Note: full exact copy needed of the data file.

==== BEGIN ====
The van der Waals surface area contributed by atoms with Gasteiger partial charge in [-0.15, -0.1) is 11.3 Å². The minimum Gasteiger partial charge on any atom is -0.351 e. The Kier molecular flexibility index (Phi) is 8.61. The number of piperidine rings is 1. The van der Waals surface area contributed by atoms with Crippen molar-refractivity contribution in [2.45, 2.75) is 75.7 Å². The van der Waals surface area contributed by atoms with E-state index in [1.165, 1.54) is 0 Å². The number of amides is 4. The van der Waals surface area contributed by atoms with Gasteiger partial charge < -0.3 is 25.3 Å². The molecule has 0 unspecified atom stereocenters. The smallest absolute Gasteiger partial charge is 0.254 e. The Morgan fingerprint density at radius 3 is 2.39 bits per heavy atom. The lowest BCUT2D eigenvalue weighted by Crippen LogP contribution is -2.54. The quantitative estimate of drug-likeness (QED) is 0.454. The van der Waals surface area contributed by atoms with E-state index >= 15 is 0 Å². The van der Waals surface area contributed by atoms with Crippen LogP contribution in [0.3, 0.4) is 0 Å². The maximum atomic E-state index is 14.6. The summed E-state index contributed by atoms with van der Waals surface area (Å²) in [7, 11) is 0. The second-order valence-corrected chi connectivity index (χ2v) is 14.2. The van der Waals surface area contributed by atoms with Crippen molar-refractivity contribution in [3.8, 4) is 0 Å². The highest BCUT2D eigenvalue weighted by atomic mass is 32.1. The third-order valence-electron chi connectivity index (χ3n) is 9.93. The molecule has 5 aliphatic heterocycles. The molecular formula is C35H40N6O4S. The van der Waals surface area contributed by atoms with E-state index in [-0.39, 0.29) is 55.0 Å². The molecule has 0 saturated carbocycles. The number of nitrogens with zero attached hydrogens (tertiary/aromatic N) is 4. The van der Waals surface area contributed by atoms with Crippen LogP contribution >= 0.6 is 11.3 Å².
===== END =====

The van der Waals surface area contributed by atoms with Gasteiger partial charge in [-0.15, -0.1) is 11.3 Å². The minimum Gasteiger partial charge on any atom is -0.351 e. The Kier molecular flexibility index (Phi) is 8.61. The number of piperidine rings is 1. The van der Waals surface area contributed by atoms with Crippen molar-refractivity contribution in [2.45, 2.75) is 75.7 Å². The van der Waals surface area contributed by atoms with E-state index in [1.165, 1.54) is 0 Å². The number of amides is 4. The van der Waals surface area contributed by atoms with Gasteiger partial charge < -0.3 is 25.3 Å². The molecule has 0 unspecified atom stereocenters. The smallest absolute Gasteiger partial charge is 0.254 e. The Morgan fingerprint density at radius 3 is 2.39 bits per heavy atom. The lowest BCUT2D eigenvalue weighted by Crippen LogP contribution is -2.54. The quantitative estimate of drug-likeness (QED) is 0.454. The van der Waals surface area contributed by atoms with E-state index >= 15 is 0 Å². The van der Waals surface area contributed by atoms with Crippen LogP contribution in [0.3, 0.4) is 0 Å². The maximum atomic E-state index is 14.6. The summed E-state index contributed by atoms with van der Waals surface area (Å²) in [7, 11) is 0. The second-order valence-corrected chi connectivity index (χ2v) is 14.2. The van der Waals surface area contributed by atoms with Crippen molar-refractivity contribution in [3.8, 4) is 0 Å². The highest BCUT2D eigenvalue weighted by atomic mass is 32.1. The third-order valence-electron chi connectivity index (χ3n) is 9.93. The molecule has 5 aliphatic heterocycles. The molecular formula is C35H40N6O4S. The van der Waals surface area contributed by atoms with E-state index in [-0.39, 0.29) is 55.0 Å². The molecule has 0 saturated carbocycles. The number of nitrogens with zero attached hydrogens (tertiary/aromatic N) is 4. The van der Waals surface area contributed by atoms with Crippen LogP contribution >= 0.6 is 11.3 Å².